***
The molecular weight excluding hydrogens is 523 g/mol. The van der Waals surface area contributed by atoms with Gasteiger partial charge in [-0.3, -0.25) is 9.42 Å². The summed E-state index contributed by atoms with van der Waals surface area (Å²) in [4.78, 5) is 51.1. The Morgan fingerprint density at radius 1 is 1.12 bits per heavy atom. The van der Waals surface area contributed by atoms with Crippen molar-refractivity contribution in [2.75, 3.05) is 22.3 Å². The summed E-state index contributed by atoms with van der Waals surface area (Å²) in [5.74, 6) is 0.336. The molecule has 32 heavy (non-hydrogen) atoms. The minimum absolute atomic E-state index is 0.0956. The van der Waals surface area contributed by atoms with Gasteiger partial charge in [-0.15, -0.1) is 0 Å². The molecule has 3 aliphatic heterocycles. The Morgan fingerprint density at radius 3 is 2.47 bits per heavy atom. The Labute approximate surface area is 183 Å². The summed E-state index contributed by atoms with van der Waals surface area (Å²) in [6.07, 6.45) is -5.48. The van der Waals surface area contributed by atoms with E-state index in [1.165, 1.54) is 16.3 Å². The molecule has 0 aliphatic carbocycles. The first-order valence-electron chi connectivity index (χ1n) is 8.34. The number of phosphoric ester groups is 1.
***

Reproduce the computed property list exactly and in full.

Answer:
The molecular weight excluding hydrogens is 523 g/mol. The van der Waals surface area contributed by atoms with Gasteiger partial charge in [-0.3, -0.25) is 9.42 Å². The summed E-state index contributed by atoms with van der Waals surface area (Å²) in [4.78, 5) is 51.1. The Morgan fingerprint density at radius 1 is 1.12 bits per heavy atom. The van der Waals surface area contributed by atoms with Crippen molar-refractivity contribution in [2.75, 3.05) is 22.3 Å². The summed E-state index contributed by atoms with van der Waals surface area (Å²) in [5.74, 6) is 0.336. The molecule has 32 heavy (non-hydrogen) atoms. The minimum absolute atomic E-state index is 0.0956. The van der Waals surface area contributed by atoms with Gasteiger partial charge in [-0.15, -0.1) is 0 Å². The molecule has 3 aliphatic heterocycles. The Morgan fingerprint density at radius 3 is 2.47 bits per heavy atom. The Labute approximate surface area is 183 Å². The summed E-state index contributed by atoms with van der Waals surface area (Å²) in [6.07, 6.45) is -5.48. The van der Waals surface area contributed by atoms with E-state index in [1.165, 1.54) is 16.3 Å². The molecule has 0 aliphatic carbocycles. The first-order valence-electron chi connectivity index (χ1n) is 8.34. The number of phosphoric ester groups is 1.